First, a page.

Economic effects of transport interruptions due to ice winters in the Baltic Sea

The need for icebreaking assistance depends on many factors such as the severity of an ice winter, prevailing winds, technical characteristics of merchant ships and traffic frequency. Therefore, due to limited icebreaking resources, there is a wide variety in the levels of service. Merchant ships are sometimes forced to wait up to several days for icebreaker assistance. Under the present conditions, the competitiveness of the northern Baltic Sea countries is undermined in relation to other EU member states.

In the ICEWIN project, funded by the EU Commission, research focused on the improvement of icebreaking assistance service. The study's main results may be summarized as follows:

  • The icebreaking capacity in the Gulf of Finland is not utilized efficiently, when looking at the winter navigation of the whole Gulf of Finland
  • By means of a new type of agreement, levels of service can be improved even with present icebreaking resources
  • Characteristics of the existing commercial fleet play a crucial role in determining icebreaking needs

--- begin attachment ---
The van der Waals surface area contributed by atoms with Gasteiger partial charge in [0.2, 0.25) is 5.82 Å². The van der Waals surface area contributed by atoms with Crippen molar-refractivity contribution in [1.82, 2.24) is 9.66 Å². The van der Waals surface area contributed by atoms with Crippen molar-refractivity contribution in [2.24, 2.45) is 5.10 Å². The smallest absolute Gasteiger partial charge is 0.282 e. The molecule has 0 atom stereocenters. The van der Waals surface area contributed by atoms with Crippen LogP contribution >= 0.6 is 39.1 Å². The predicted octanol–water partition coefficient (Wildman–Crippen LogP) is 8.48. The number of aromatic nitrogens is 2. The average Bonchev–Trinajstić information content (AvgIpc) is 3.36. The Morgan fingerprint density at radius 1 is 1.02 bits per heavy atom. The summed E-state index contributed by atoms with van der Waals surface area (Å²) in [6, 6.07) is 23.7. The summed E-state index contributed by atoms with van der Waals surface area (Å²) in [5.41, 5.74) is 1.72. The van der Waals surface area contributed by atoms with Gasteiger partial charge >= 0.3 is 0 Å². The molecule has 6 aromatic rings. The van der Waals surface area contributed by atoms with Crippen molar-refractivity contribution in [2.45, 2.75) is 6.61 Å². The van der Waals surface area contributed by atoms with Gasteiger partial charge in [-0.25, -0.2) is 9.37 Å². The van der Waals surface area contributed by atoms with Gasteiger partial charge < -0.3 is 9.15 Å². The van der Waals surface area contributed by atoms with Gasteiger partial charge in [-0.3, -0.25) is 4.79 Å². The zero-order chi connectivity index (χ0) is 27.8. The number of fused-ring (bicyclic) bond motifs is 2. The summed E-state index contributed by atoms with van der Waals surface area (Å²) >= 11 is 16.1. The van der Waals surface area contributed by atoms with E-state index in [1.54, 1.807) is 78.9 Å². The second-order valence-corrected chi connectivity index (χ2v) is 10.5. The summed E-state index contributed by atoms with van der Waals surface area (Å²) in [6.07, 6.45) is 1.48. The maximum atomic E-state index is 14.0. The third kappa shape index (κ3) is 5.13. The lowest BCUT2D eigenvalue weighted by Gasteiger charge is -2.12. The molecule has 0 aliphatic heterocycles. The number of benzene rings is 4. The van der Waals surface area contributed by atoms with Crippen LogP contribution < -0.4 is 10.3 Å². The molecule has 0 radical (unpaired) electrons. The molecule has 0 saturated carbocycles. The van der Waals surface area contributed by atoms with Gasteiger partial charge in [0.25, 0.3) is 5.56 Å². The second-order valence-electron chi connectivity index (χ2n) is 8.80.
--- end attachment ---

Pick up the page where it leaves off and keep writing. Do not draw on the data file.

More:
TML  analysed the effects of a hard ice winter with insufficient icebreaking resources. For countries such as Sweden, Finland, Estonia, etc. the Baltic Sea is important for transport, both for import and export. Hence, if icebreaking activities are hindered or even stopped due to scarce resources, this would seriously affect the economies of the countries surrounding the Baltic Sea. TML's analysis focused on the effect of interrupted maritime transport on

  • import and export of goods
  • price level
  • consumption
  • production activities

Our main objective was to develop a methodology, using the general equilibrium model EDIP, to estimate these effects. Given the location and the share of maritime imports and exports, the largest effect on GDP was found for Finland. For Poland and Lithuania, the effect on GDP was relatively limited. In general, we found that domestic prices vary significantly between different commodities. Overall, we see that the domestic price of mostly locally produced and exported goods decreases as export restrictions increase the supply in the country, while goods which are mainly imported increase in price.


TML deliverables:



funded by

European Commission, FP7


VTT (FI) - (Coordinator), Hama Investeeringud (EST), Aker Arctic Technology (FI)


Eef Delhaye, Karel Spitaels, Christophe Heyndrickx


Eef Delhaye

+32 16 74.51.22
reference: 08.19

This project has received funding from the European Union’s Seventh Framework Programme for research, technological development and demonstration under grant agreement no 234104